Toy theatres (or ‘juvenile drama’) were hugely popular in the 19th Century, and were collected by adults and children.
|Scooped by Aidan Popely|
Oh wow I could have just linked to various pages from the Victoria and Albert Museum. Before we get any further, I want to say how much I reccommend taking a look at this site for idea for engaging history lessons.
This page doesn't have a huge amount of information about Toy Theatres, only a snippet, but it does have a template and instructions for making a Toy Theatre as well as a script based on Cinderella. As an activity in class, this is a wonderful starting point, but I would suggest actually completing the stage model once on your own to gauge the difficulty of building it for your class. I suspect it may be too difficult for the 6-8 year olds these suggestions are aimed at.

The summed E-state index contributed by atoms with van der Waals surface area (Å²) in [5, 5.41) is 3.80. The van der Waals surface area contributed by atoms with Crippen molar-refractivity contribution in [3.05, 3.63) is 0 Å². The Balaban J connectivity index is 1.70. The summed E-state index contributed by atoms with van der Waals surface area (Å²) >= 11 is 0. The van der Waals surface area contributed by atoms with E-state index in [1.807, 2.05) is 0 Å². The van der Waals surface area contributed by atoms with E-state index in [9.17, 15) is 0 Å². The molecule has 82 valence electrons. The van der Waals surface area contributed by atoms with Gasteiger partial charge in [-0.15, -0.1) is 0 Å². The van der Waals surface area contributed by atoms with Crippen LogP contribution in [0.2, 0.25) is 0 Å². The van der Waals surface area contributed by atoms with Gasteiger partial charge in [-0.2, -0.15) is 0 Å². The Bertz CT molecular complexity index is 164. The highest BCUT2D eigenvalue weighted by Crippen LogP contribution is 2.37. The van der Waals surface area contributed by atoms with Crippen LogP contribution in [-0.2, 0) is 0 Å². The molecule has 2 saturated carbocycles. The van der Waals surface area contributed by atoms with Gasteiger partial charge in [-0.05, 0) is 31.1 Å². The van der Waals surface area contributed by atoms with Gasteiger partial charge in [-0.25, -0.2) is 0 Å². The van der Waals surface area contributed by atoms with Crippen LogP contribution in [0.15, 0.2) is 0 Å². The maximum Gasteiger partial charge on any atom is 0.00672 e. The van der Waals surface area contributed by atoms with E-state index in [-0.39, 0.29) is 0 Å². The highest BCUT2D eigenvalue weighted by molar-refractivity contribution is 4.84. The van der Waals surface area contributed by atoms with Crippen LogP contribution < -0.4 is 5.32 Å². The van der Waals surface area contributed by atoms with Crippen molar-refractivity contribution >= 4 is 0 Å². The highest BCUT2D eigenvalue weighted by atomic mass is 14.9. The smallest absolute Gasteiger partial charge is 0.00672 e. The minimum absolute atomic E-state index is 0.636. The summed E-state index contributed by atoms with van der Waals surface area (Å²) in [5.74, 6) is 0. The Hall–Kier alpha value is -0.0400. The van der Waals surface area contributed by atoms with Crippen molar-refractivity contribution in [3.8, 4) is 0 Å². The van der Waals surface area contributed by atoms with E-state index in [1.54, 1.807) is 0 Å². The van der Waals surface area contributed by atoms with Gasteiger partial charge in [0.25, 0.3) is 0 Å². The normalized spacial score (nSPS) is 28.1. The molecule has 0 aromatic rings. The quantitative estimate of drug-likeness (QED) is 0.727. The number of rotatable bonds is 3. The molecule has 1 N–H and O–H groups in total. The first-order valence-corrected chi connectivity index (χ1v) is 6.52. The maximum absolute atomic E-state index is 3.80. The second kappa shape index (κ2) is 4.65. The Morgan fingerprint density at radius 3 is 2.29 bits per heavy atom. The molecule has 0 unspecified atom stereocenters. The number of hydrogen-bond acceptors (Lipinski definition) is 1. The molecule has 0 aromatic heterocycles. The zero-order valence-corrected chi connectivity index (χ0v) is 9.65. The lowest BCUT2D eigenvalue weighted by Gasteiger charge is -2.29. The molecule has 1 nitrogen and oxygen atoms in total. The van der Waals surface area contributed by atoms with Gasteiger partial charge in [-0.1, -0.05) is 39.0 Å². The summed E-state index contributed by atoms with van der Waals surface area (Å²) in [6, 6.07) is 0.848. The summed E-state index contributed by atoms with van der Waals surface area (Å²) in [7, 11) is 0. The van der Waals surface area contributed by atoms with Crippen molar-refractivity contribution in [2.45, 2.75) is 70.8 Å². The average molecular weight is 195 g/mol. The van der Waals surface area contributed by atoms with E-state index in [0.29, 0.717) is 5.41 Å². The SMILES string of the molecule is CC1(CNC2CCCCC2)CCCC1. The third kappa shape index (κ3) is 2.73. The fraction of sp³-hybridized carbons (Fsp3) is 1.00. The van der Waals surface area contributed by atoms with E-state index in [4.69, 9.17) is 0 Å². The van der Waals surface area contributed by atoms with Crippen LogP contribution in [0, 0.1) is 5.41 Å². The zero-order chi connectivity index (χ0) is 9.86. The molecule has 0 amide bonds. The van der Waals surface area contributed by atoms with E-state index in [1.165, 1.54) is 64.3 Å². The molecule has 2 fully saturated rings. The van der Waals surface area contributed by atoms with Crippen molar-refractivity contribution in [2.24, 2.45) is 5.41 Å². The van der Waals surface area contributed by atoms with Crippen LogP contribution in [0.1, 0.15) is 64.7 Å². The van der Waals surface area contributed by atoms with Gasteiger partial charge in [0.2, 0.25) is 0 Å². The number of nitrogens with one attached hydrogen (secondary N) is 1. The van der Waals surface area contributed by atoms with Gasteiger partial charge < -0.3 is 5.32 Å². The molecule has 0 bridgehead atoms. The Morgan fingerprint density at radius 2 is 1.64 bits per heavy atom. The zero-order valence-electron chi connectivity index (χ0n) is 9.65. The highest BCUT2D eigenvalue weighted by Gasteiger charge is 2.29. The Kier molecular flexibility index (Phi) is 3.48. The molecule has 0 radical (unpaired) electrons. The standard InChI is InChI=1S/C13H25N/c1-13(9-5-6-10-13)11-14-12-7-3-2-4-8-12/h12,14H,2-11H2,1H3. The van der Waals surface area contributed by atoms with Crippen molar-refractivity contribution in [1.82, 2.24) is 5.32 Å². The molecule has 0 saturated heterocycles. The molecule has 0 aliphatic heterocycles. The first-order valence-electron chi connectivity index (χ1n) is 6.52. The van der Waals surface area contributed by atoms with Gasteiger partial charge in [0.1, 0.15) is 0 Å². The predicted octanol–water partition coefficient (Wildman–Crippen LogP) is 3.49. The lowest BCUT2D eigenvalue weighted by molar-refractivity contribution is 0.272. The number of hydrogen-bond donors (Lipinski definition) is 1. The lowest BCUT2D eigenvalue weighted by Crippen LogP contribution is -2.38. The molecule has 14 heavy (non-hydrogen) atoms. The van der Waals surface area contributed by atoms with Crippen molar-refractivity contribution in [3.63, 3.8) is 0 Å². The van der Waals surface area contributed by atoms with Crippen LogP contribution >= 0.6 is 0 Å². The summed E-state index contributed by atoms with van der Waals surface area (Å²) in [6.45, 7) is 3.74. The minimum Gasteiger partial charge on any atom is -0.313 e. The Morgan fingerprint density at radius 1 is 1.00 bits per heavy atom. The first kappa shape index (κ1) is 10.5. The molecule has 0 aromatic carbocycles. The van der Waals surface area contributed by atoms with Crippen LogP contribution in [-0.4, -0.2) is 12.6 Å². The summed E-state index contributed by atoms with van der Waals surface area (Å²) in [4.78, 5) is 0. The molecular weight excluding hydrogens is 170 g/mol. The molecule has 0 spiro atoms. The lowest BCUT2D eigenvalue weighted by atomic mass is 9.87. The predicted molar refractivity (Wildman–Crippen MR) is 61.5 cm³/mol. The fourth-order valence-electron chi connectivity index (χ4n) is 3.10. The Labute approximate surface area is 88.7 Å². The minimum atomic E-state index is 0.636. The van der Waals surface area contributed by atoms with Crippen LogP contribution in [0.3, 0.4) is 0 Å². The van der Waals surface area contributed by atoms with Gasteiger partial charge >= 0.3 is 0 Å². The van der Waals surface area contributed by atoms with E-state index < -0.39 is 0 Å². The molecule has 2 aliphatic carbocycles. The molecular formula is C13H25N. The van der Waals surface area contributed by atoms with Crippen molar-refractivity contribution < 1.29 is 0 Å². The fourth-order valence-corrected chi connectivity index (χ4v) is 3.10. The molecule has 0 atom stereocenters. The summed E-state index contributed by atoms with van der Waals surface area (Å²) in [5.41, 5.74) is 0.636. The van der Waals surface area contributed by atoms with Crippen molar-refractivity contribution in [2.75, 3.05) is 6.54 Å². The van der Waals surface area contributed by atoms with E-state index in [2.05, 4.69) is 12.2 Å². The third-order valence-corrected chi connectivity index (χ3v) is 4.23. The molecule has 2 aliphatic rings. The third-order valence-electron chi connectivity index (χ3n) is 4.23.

What's great about using this as a basis for the lesson is how broad you can be. While linking into history, demonstrating a kind of toy/ game that has fallen out of style nore recently, it easily cross links into drama and visual art and literacy outcomes are accessible if students write their own scripts. The scope of the lessons using this as a basis can be as wide or as narrow as you choose.
Seriously though, I cannot stress this enough: browse the museum website. There is so much on there to use as a spring board for a lesson, with other activities on other topics.